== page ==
New Gear vs Vintage Gear debate

Discussion in 'Amps and Cabs' started by Aslan, May 5, 2016.

  1. Aslan

    Aslan Silver Supporting Member

    Messages:
    2,152
    Joined:
    Nov 13, 2007
    Location:
    Kansas
    I've noticed that whenever someone mentions that they are considering buying a new reissue amp (usually a Fender) immediately there is a feeding frenzy of posters telling them to buy vintage and quoting prices that are usually lower than the cost of the reissue new. I wonder just how much these folks really know about buying and trading amps. The classic vintage amps made between 1949-1967 are probably the most sought after, followed closely by the Silverface line from 1968-1980 roughly. A Super Reverb made in 1975 would be 41 years old if I bought it today, a blackface amp would be ~51 years old today. My point is that it is very rare any more to find a amp that old that has not been modded by someone (often with little or no skill), had master volumes added, speakers changed, transformers changed, etc. And many need to have the power sections rebuilt due to leaky caps. I have owned many amps in my lifetime and when you buy a vintage amp you have to factor in the cost of getting it up to what I call "gig worthy" level and good amp techs are not cheap. If you can actually do the work yourself then you are way ahead of the game and I envy you. I am fortunate enough to own a mint condition 1966 Tremolux & cab, but I also own a Super Reverb Reissue that I play out with that is excellent, so debating vintage vs new seems pointless to me, even many of the vintage amps I've owned in the past have all sounded different from each other!
     
    amphog, Abram4235 and Leonc like this.
  2. cap217

    cap217 Supporting Member

    Messages:
    3,158
    Joined:
    Dec 27, 2010
    Location:
    Cleveland
    It has some merit but its mostly for discussion I think. Its nice to buy a Fender reissue off the rack and know there are no issues and there probably wont be. Its really hard to buy a "vintage" of just old amp and know what to expect. Unless you are buying from a collector or a high end music shop, you will probably get a piece that is rough and has issues or had issues that were fixed at some point. Then you have to retube it and start worrying about caps and power plug conversions and all that stuff. It becomes a never ending loop.

    I bought a collector piece 66 super reverb that had a power cable upgrade, tubes, and a few caps that needed changed and thought that would be the END of buying fender amps. Well its not, I still have a princeton reverb ri and I want to get a twin reverb ri now. I also searched for years on buying a vintage tele that was playable and nice and lighter and sounded good. I finally found a great 68 maple cap lake placid blue that had a pro refret and was playable right away. It cost a lot more than other 68s but was worth it but I never play it! I always grab a custom shop or build tele with 6150 frets and 9.5" radius and newer botique pickups.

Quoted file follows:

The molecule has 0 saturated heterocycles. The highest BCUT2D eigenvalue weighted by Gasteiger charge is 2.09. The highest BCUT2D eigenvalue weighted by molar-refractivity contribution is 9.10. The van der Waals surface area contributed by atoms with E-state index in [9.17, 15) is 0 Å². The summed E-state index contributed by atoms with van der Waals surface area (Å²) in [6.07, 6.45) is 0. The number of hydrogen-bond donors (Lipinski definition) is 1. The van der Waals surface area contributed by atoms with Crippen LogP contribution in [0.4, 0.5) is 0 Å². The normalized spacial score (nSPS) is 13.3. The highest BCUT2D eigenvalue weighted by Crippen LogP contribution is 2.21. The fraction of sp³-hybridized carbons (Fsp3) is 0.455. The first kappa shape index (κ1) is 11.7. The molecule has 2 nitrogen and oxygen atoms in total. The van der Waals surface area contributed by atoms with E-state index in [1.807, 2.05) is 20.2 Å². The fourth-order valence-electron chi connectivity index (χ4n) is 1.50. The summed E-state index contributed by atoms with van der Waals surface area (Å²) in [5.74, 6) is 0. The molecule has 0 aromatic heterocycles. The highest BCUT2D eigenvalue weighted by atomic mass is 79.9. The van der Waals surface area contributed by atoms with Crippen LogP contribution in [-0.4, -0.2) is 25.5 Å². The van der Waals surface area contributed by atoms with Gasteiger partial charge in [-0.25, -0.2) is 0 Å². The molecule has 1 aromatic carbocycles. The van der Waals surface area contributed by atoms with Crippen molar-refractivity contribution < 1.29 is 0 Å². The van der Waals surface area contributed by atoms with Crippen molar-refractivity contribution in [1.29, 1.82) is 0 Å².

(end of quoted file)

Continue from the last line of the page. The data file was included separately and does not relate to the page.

Vintage sounds like a great idea but its not the key or secret answer to gear wants.
     
    Abram4235 and darkwaters like this.
  3. kwicked

    kwicked Supporting Member

    Messages:
    3,353
    Joined:
    Jan 22, 2010
    Nothing wrong with the RI's but especially when inexperienced folks are thinking of buying a new reissue, it is good for them to know their options. In your Super Reverb example, a new RI is $1550. There are silverfaces left and right in good shape for around 1000, leaving 550 to get it in tip top gig shape (if even needed). You could likely sell that one for what you paid (probably not going to get 100% back on the maintenance put into it). Your new SRRI will sell for 8-900 when you decide to move it. Yes there have been some SFs that are completely hacked and should be avoided. Debatable whether the PCB RIs won't last but i have never once heard anyone argue that they will actually last longer than a vintage in good shape with current upgrades/maintenance.
    The RI's especially the SRRI can be great value at used prices, but it is good to get educated on value and options when making a purchase decision. None of this is even factoring in the tone and mojo, which some will say is better with a vintage amp.
     
    Last edited: May 5, 2016
    Resonance7 likes this.
  4. amphog

    amphog Silver Supporting Member

    Messages:
    3,749
    Joined:
    Nov 28, 2009
    Location:
    NY
    I have seen and bought blackface supers for 1200$. I also have RI amps. New amps,just as guitars always can use a set-up.
     
  5. logdrum

    logdrum Member

    Messages:
    2,117
    Joined:
    Sep 12, 2013
    Location:
    Albuquerque, New Mexico/San Diego CA
    I payed 500 for a 1969 Bandmaster Reverb Head. IT came with old tubes and ANOS replacement set. The only things replaced were the volume knobs for a useable taper and a grounded 3 prong power cable and the input jacks as well. The replacement tubes alone are 500 if I bought from KCA or some other reputable vintage tube seller. This is a keeper. A little oversized for a 40 watt head is my only complaint.
     
  6. Rhythm Rocker

    Rhythm Rocker Member

    Messages:
    1,821
    Joined:
    Oct 7, 2014
    Location:
    New York
    There are advantages to both. If you can find a vintage amp/cab that's only been owned by one person and they
    took care of it thru the years, then it's something to consider. Reissues are available used and you can save a lot of money,
    than buying one new. Some peeps want a vintage amp for home and a reissue amp for gigging. That works for me.
     
  7. stratotastic

    stratotastic Supporting Member

    Messages:
    6,961
    Joined:
    Jun 2, 2008
    Location:
    Stranded in Philly
    I always notice this too. People love to exaggerate down the price. "You can get these for $______ all day long," usually about 25% below actual prices.
     
  8. Gotham City Blues

    Gotham City Blues Member

    Messages:
    4,243
    Joined:
    Sep 3, 2005
    I own a few vintage pieces and I would never advise someone -especially a rookie- to buy vintage. The vintage market is a minefield and unless you know what to look for, or the seller is reputable, it's too easy to end up with a dog so expensive it would make the Westminster Kennel Club blush.